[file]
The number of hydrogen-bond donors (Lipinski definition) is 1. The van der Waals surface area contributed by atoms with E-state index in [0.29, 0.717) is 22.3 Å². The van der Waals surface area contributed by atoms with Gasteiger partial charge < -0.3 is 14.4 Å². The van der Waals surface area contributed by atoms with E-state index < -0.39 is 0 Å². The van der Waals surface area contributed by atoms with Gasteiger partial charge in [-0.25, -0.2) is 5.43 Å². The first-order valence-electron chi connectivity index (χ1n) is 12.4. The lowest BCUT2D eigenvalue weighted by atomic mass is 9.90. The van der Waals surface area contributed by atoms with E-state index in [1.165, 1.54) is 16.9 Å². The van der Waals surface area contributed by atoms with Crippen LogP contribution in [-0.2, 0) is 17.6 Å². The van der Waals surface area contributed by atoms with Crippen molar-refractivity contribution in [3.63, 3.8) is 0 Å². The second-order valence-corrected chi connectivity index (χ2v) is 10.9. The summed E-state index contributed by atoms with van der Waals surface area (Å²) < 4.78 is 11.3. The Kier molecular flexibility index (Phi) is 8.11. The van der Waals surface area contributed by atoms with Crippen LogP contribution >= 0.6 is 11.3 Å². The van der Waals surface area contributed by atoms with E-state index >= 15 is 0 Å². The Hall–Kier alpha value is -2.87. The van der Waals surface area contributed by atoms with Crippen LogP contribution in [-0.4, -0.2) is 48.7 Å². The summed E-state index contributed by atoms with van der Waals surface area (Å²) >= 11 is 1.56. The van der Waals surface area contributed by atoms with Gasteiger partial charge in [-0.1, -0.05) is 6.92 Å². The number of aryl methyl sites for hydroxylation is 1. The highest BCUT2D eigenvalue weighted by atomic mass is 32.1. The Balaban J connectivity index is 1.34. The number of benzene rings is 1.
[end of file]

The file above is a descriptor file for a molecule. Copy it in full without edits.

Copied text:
The number of hydrogen-bond donors (Lipinski definition) is 1. The van der Waals surface area contributed by atoms with E-state index in [0.29, 0.717) is 22.3 Å². The van der Waals surface area contributed by atoms with Gasteiger partial charge < -0.3 is 14.4 Å². The van der Waals surface area contributed by atoms with E-state index < -0.39 is 0 Å². The van der Waals surface area contributed by atoms with Gasteiger partial charge in [-0.25, -0.2) is 5.43 Å². The first-order valence-electron chi connectivity index (χ1n) is 12.4. The lowest BCUT2D eigenvalue weighted by atomic mass is 9.90. The van der Waals surface area contributed by atoms with E-state index in [1.165, 1.54) is 16.9 Å². The van der Waals surface area contributed by atoms with Crippen LogP contribution in [-0.2, 0) is 17.6 Å². The van der Waals surface area contributed by atoms with Crippen molar-refractivity contribution in [3.63, 3.8) is 0 Å². The second-order valence-corrected chi connectivity index (χ2v) is 10.9. The summed E-state index contributed by atoms with van der Waals surface area (Å²) < 4.78 is 11.3. The Kier molecular flexibility index (Phi) is 8.11. The van der Waals surface area contributed by atoms with Crippen LogP contribution >= 0.6 is 11.3 Å². The van der Waals surface area contributed by atoms with E-state index >= 15 is 0 Å². The Hall–Kier alpha value is -2.87. The van der Waals surface area contributed by atoms with Crippen LogP contribution in [-0.4, -0.2) is 48.7 Å². The summed E-state index contributed by atoms with van der Waals surface area (Å²) >= 11 is 1.56. The van der Waals surface area contributed by atoms with Gasteiger partial charge in [-0.1, -0.05) is 6.92 Å². The number of aryl methyl sites for hydroxylation is 1. The highest BCUT2D eigenvalue weighted by atomic mass is 32.1. The Balaban J connectivity index is 1.34. The number of benzene rings is 1.